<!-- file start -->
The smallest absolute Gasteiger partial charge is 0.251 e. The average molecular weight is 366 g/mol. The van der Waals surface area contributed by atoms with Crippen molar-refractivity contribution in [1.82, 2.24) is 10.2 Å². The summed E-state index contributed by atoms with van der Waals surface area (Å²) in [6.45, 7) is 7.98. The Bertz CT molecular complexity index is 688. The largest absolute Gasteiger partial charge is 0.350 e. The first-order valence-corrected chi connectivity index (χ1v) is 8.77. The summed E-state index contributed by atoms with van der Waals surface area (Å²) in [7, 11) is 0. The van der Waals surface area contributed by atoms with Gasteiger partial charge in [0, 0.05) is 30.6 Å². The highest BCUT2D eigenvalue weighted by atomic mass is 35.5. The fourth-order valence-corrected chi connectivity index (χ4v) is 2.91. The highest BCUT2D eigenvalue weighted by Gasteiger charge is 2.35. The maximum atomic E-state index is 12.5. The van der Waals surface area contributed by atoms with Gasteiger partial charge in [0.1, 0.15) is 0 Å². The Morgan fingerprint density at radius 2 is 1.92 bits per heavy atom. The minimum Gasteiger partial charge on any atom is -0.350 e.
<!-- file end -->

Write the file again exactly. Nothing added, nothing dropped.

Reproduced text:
The smallest absolute Gasteiger partial charge is 0.251 e. The average molecular weight is 366 g/mol. The van der Waals surface area contributed by atoms with Crippen molar-refractivity contribution in [1.82, 2.24) is 10.2 Å². The summed E-state index contributed by atoms with van der Waals surface area (Å²) in [6.45, 7) is 7.98. The Bertz CT molecular complexity index is 688. The largest absolute Gasteiger partial charge is 0.350 e. The first-order valence-corrected chi connectivity index (χ1v) is 8.77. The summed E-state index contributed by atoms with van der Waals surface area (Å²) in [7, 11) is 0. The van der Waals surface area contributed by atoms with Gasteiger partial charge in [0, 0.05) is 30.6 Å². The highest BCUT2D eigenvalue weighted by atomic mass is 35.5. The fourth-order valence-corrected chi connectivity index (χ4v) is 2.91. The highest BCUT2D eigenvalue weighted by Gasteiger charge is 2.35. The maximum atomic E-state index is 12.5. The van der Waals surface area contributed by atoms with Gasteiger partial charge in [0.1, 0.15) is 0 Å². The Morgan fingerprint density at radius 2 is 1.92 bits per heavy atom. The minimum Gasteiger partial charge on any atom is -0.350 e.